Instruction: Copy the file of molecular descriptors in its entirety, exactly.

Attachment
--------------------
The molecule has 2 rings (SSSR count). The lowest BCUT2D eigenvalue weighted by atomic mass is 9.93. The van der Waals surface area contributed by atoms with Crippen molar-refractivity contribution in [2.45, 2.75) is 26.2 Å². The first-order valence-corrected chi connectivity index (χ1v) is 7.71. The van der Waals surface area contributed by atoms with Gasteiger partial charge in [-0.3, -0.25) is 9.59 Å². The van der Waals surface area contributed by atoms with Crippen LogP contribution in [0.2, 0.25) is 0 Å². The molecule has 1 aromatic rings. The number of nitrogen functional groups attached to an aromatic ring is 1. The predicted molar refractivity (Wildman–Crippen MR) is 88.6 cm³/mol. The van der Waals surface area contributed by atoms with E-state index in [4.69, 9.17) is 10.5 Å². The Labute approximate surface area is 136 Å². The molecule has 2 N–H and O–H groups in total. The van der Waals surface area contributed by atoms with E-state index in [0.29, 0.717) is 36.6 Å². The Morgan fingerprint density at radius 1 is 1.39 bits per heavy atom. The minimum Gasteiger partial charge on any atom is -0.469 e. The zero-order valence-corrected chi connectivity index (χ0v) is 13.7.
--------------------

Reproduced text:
The molecule has 2 rings (SSSR count). The lowest BCUT2D eigenvalue weighted by atomic mass is 9.93. The van der Waals surface area contributed by atoms with Crippen molar-refractivity contribution in [2.45, 2.75) is 26.2 Å². The first-order valence-corrected chi connectivity index (χ1v) is 7.71. The van der Waals surface area contributed by atoms with Gasteiger partial charge in [-0.3, -0.25) is 9.59 Å². The van der Waals surface area contributed by atoms with Crippen LogP contribution in [0.2, 0.25) is 0 Å². The molecule has 1 aromatic rings. The number of nitrogen functional groups attached to an aromatic ring is 1. The predicted molar refractivity (Wildman–Crippen MR) is 88.6 cm³/mol. The van der Waals surface area contributed by atoms with E-state index in [4.69, 9.17) is 10.5 Å². The Labute approximate surface area is 136 Å². The molecule has 2 N–H and O–H groups in total. The van der Waals surface area contributed by atoms with E-state index in [0.29, 0.717) is 36.6 Å². The Morgan fingerprint density at radius 1 is 1.39 bits per heavy atom. The minimum Gasteiger partial charge on any atom is -0.469 e. The zero-order valence-corrected chi connectivity index (χ0v) is 13.7.